Walking into the White Conference Championship, it’s clear these students are now seasoned debaters. It’s the fifth tournament of the year and this is the last chance for students to debate in the regular season before qualified debaters move on to the City Championship. Talking to debaters at every level, it is clear they are all ending the year better than they started.
“The first tournament was fun because it was everyone’s first time, so we were all on the same page,” explained Taniya, a novice from Brooks. “But as the tournaments progressed, teams got more competitive. They challenged me and made me grow as a person. I’ve learned so much from them.”
When Nyla and Noyee, a novice team from Kenwood first started, it seemed like the Affirmative was an easier side to argue. “Trying to argue against the Affirmative felt like we were opposing everything that could be good for the country. Just anti-everything.” However, once they started to approach the Negative side as an opportunity to give constructive criticism and advocate for important issues, they not only fell in love with the Neg, they started winning tournaments. Now, when faced with an Affirmative arguing for open borders, they aren’t taking an anti-immigrant stance, they’re focused on stagnating wages.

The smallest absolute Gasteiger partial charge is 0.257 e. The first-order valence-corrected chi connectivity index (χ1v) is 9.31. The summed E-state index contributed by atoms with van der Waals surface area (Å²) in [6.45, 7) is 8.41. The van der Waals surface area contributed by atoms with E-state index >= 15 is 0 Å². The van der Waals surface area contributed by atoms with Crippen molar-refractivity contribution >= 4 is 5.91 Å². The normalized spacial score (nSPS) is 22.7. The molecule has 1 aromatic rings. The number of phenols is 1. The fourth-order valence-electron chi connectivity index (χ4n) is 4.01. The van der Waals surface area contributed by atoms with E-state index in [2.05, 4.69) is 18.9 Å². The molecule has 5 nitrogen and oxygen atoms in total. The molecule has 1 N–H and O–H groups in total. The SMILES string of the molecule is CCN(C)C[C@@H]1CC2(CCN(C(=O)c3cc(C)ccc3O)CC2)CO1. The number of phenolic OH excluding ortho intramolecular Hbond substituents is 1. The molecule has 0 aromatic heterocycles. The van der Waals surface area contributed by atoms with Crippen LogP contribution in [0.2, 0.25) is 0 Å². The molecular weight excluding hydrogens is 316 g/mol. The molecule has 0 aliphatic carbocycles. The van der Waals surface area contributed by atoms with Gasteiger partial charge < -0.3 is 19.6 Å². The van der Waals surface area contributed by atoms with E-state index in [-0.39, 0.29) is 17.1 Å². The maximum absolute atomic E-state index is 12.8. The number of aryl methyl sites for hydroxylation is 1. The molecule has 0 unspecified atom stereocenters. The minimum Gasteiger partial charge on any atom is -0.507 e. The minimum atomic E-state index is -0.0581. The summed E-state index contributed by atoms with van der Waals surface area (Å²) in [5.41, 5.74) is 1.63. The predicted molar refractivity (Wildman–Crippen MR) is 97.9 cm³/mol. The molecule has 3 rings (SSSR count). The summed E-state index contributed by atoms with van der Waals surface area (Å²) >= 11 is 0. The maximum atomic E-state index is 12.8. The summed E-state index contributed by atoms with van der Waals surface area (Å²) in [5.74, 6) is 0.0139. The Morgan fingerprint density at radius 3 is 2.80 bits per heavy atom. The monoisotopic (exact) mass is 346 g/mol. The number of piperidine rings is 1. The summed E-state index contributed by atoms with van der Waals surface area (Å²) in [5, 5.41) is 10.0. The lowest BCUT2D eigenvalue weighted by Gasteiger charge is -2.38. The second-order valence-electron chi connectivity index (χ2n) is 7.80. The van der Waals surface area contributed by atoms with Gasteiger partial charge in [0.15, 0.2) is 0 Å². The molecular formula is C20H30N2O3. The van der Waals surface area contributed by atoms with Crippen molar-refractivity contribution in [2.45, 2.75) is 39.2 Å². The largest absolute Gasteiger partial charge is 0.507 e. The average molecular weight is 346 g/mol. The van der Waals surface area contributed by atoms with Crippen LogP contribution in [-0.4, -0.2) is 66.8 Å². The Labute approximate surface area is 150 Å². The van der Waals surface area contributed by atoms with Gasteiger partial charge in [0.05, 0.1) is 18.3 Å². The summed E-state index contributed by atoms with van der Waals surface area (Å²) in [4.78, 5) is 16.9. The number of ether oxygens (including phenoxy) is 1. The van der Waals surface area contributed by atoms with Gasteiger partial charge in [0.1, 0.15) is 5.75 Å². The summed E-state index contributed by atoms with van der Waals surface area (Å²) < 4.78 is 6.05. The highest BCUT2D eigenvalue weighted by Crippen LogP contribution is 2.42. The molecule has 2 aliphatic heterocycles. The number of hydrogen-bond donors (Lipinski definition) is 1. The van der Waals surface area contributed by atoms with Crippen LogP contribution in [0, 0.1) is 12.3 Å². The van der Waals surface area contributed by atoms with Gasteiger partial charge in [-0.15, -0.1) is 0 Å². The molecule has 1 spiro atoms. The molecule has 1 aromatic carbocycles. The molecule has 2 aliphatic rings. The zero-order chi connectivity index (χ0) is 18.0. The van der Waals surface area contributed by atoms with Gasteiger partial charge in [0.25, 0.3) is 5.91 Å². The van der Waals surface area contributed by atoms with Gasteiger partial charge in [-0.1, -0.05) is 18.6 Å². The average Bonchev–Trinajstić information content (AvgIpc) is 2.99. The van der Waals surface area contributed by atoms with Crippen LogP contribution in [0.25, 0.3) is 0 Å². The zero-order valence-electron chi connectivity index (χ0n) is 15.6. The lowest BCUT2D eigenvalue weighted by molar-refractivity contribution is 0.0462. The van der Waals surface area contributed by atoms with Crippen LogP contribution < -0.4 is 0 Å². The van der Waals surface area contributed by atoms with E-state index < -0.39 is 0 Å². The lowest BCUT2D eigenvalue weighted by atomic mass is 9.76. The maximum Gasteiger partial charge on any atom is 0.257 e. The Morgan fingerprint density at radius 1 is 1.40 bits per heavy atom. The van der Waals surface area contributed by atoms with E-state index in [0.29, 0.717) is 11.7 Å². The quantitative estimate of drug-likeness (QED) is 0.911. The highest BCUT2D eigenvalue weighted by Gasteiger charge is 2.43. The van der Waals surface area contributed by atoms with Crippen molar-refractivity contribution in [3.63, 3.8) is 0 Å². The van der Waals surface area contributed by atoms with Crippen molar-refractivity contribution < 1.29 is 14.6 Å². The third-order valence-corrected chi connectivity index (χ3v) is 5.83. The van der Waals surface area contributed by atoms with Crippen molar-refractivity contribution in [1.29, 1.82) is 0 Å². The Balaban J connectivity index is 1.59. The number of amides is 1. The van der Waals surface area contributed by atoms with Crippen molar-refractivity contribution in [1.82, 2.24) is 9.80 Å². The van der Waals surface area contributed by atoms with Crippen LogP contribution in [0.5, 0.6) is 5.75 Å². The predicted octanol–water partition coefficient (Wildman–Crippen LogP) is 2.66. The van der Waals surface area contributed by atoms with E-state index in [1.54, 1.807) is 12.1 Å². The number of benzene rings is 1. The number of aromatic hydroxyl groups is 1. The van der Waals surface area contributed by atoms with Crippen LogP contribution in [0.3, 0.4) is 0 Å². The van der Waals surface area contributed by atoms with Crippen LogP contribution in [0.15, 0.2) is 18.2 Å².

This type of constant learning has an impact. Every debater that was interviewed expressed that debate not only improved their academics, it also gave them a voice. Whether it was a grade boost in their English class or connecting a debate topic to a lesson in AP History – debate is deeply intertwined in their learning process. It has also given them the tools to examine the world around them and the confidence to speak out about what they believe in.
Kat and Dailyn, two varsity captains from Lindbloom, are proud that they have not only participated in activism around school funding and a walk-out protesting Van Dyke – but as debaters, they are making sure people actually listen. “Debate helped us figure out what to do with the protests, so we wouldn’t be dismissed.”
More than anything, though, it is the competition and friendships at other schools that keep students coming back. “Chicago students don’t always get the chance to explore outside of their school, but with debate we are all in the same League,” says Dailyn. “We argue, then we get out and go eat our food together. It’s really become a safe space.”